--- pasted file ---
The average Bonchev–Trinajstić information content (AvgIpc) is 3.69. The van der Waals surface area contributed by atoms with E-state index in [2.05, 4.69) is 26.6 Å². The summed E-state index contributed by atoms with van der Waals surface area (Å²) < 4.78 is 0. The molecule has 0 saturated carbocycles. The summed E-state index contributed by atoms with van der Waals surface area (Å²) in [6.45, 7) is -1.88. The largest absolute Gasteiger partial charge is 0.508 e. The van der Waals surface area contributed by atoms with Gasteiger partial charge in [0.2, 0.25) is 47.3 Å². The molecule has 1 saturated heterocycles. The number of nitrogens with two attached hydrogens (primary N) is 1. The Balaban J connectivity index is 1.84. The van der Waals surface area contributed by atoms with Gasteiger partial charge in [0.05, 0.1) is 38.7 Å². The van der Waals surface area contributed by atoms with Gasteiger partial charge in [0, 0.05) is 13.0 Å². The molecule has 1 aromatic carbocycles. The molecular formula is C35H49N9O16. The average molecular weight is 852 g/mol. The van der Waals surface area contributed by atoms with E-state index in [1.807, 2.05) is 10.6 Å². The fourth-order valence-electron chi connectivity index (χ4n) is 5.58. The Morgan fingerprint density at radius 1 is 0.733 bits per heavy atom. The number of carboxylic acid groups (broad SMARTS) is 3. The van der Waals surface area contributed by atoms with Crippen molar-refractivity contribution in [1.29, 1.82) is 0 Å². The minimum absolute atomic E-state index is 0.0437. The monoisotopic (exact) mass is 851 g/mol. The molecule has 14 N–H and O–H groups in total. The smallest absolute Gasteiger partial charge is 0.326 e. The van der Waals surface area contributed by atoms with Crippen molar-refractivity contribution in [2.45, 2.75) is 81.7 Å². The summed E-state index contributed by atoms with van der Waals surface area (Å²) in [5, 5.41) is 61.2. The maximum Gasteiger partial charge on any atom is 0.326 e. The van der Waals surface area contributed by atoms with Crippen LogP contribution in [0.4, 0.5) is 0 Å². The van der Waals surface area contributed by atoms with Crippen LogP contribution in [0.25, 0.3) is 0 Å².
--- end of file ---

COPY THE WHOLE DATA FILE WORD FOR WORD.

The average Bonchev–Trinajstić information content (AvgIpc) is 3.69. The van der Waals surface area contributed by atoms with E-state index in [2.05, 4.69) is 26.6 Å². The summed E-state index contributed by atoms with van der Waals surface area (Å²) < 4.78 is 0. The molecule has 0 saturated carbocycles. The summed E-state index contributed by atoms with van der Waals surface area (Å²) in [6.45, 7) is -1.88. The largest absolute Gasteiger partial charge is 0.508 e. The van der Waals surface area contributed by atoms with Gasteiger partial charge in [0.2, 0.25) is 47.3 Å². The molecule has 1 saturated heterocycles. The number of nitrogens with two attached hydrogens (primary N) is 1. The Balaban J connectivity index is 1.84. The van der Waals surface area contributed by atoms with Gasteiger partial charge in [0.05, 0.1) is 38.7 Å². The van der Waals surface area contributed by atoms with Gasteiger partial charge in [0, 0.05) is 13.0 Å². The molecule has 1 aromatic carbocycles. The molecular formula is C35H49N9O16. The average molecular weight is 852 g/mol. The van der Waals surface area contributed by atoms with E-state index in [1.807, 2.05) is 10.6 Å². The fourth-order valence-electron chi connectivity index (χ4n) is 5.58. The Morgan fingerprint density at radius 1 is 0.733 bits per heavy atom. The number of carboxylic acid groups (broad SMARTS) is 3. The van der Waals surface area contributed by atoms with Crippen molar-refractivity contribution in [1.29, 1.82) is 0 Å². The minimum absolute atomic E-state index is 0.0437. The monoisotopic (exact) mass is 851 g/mol. The molecule has 14 N–H and O–H groups in total. The smallest absolute Gasteiger partial charge is 0.326 e. The van der Waals surface area contributed by atoms with Crippen molar-refractivity contribution in [2.45, 2.75) is 81.7 Å². The summed E-state index contributed by atoms with van der Waals surface area (Å²) in [5, 5.41) is 61.2. The maximum Gasteiger partial charge on any atom is 0.326 e. The van der Waals surface area contributed by atoms with Crippen LogP contribution in [0.4, 0.5) is 0 Å². The van der Waals surface area contributed by atoms with Crippen LogP contribution in [0.25, 0.3) is 0 Å².